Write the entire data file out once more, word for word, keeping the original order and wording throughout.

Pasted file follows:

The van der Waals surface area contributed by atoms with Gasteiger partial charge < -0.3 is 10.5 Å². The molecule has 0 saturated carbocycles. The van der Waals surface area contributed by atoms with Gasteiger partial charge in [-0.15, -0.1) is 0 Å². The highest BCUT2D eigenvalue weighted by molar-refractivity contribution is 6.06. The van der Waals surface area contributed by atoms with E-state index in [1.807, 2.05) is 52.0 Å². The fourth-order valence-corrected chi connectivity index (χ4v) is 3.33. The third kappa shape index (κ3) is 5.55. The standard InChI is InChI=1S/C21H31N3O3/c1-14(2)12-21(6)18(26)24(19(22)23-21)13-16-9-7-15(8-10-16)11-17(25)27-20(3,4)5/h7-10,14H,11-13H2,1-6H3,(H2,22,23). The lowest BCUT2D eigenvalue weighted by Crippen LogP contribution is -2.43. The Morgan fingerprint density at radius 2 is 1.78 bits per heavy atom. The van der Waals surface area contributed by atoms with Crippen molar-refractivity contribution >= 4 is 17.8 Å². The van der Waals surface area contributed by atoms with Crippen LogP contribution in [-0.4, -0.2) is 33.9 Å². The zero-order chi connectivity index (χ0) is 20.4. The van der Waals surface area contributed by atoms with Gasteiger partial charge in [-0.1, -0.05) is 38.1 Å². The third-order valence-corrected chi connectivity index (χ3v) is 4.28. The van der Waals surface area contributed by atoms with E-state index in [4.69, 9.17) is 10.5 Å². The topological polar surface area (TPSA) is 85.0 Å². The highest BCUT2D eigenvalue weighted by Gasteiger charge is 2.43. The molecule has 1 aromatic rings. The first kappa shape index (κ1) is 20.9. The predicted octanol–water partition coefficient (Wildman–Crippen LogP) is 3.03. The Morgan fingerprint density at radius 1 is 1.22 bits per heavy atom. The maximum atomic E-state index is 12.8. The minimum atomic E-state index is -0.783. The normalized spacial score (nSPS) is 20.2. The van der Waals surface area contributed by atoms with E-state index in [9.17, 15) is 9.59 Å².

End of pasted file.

The van der Waals surface area contributed by atoms with Gasteiger partial charge < -0.3 is 10.5 Å². The molecule has 0 saturated carbocycles. The van der Waals surface area contributed by atoms with Gasteiger partial charge in [-0.15, -0.1) is 0 Å². The highest BCUT2D eigenvalue weighted by molar-refractivity contribution is 6.06. The van der Waals surface area contributed by atoms with E-state index in [1.807, 2.05) is 52.0 Å². The fourth-order valence-corrected chi connectivity index (χ4v) is 3.33. The third kappa shape index (κ3) is 5.55. The standard InChI is InChI=1S/C21H31N3O3/c1-14(2)12-21(6)18(26)24(19(22)23-21)13-16-9-7-15(8-10-16)11-17(25)27-20(3,4)5/h7-10,14H,11-13H2,1-6H3,(H2,22,23). The lowest BCUT2D eigenvalue weighted by Crippen LogP contribution is -2.43. The Morgan fingerprint density at radius 2 is 1.78 bits per heavy atom. The van der Waals surface area contributed by atoms with Crippen molar-refractivity contribution >= 4 is 17.8 Å². The van der Waals surface area contributed by atoms with Crippen LogP contribution in [-0.4, -0.2) is 33.9 Å². The zero-order chi connectivity index (χ0) is 20.4. The van der Waals surface area contributed by atoms with Gasteiger partial charge in [-0.1, -0.05) is 38.1 Å². The third-order valence-corrected chi connectivity index (χ3v) is 4.28. The van der Waals surface area contributed by atoms with E-state index in [4.69, 9.17) is 10.5 Å². The topological polar surface area (TPSA) is 85.0 Å². The highest BCUT2D eigenvalue weighted by Gasteiger charge is 2.43. The molecule has 1 aromatic rings. The first kappa shape index (κ1) is 20.9. The predicted octanol–water partition coefficient (Wildman–Crippen LogP) is 3.03. The Morgan fingerprint density at radius 1 is 1.22 bits per heavy atom. The maximum atomic E-state index is 12.8. The minimum atomic E-state index is -0.783. The normalized spacial score (nSPS) is 20.2. The van der Waals surface area contributed by atoms with E-state index in [9.17, 15) is 9.59 Å².